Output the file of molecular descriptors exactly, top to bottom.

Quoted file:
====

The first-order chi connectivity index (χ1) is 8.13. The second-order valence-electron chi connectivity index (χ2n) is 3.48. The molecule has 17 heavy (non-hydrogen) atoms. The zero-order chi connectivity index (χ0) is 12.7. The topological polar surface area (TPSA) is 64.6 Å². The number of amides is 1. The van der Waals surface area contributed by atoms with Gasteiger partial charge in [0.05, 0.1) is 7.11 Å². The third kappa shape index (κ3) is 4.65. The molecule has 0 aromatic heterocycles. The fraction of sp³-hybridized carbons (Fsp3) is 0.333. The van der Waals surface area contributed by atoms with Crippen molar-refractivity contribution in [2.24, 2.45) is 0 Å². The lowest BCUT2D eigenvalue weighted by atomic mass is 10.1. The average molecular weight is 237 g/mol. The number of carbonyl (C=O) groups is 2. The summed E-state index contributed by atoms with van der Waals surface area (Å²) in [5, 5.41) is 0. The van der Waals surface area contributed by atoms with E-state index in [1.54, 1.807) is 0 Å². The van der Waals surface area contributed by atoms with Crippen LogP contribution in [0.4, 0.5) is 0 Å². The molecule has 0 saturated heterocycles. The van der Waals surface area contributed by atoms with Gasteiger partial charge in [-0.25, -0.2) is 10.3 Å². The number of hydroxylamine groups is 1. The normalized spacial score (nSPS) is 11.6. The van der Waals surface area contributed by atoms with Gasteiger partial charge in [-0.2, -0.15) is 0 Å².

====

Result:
The first-order chi connectivity index (χ1) is 8.13. The second-order valence-electron chi connectivity index (χ2n) is 3.48. The molecule has 17 heavy (non-hydrogen) atoms. The zero-order chi connectivity index (χ0) is 12.7. The topological polar surface area (TPSA) is 64.6 Å². The number of amides is 1. The van der Waals surface area contributed by atoms with Gasteiger partial charge in [0.05, 0.1) is 7.11 Å². The third kappa shape index (κ3) is 4.65. The molecule has 0 aromatic heterocycles. The fraction of sp³-hybridized carbons (Fsp3) is 0.333. The van der Waals surface area contributed by atoms with Crippen molar-refractivity contribution in [2.24, 2.45) is 0 Å². The lowest BCUT2D eigenvalue weighted by atomic mass is 10.1. The average molecular weight is 237 g/mol. The number of carbonyl (C=O) groups is 2. The summed E-state index contributed by atoms with van der Waals surface area (Å²) in [5, 5.41) is 0. The van der Waals surface area contributed by atoms with E-state index in [1.54, 1.807) is 0 Å². The van der Waals surface area contributed by atoms with Crippen LogP contribution in [0.4, 0.5) is 0 Å². The molecule has 0 saturated heterocycles. The van der Waals surface area contributed by atoms with Gasteiger partial charge in [-0.25, -0.2) is 10.3 Å². The number of hydroxylamine groups is 1. The normalized spacial score (nSPS) is 11.6. The van der Waals surface area contributed by atoms with Gasteiger partial charge in [-0.2, -0.15) is 0 Å².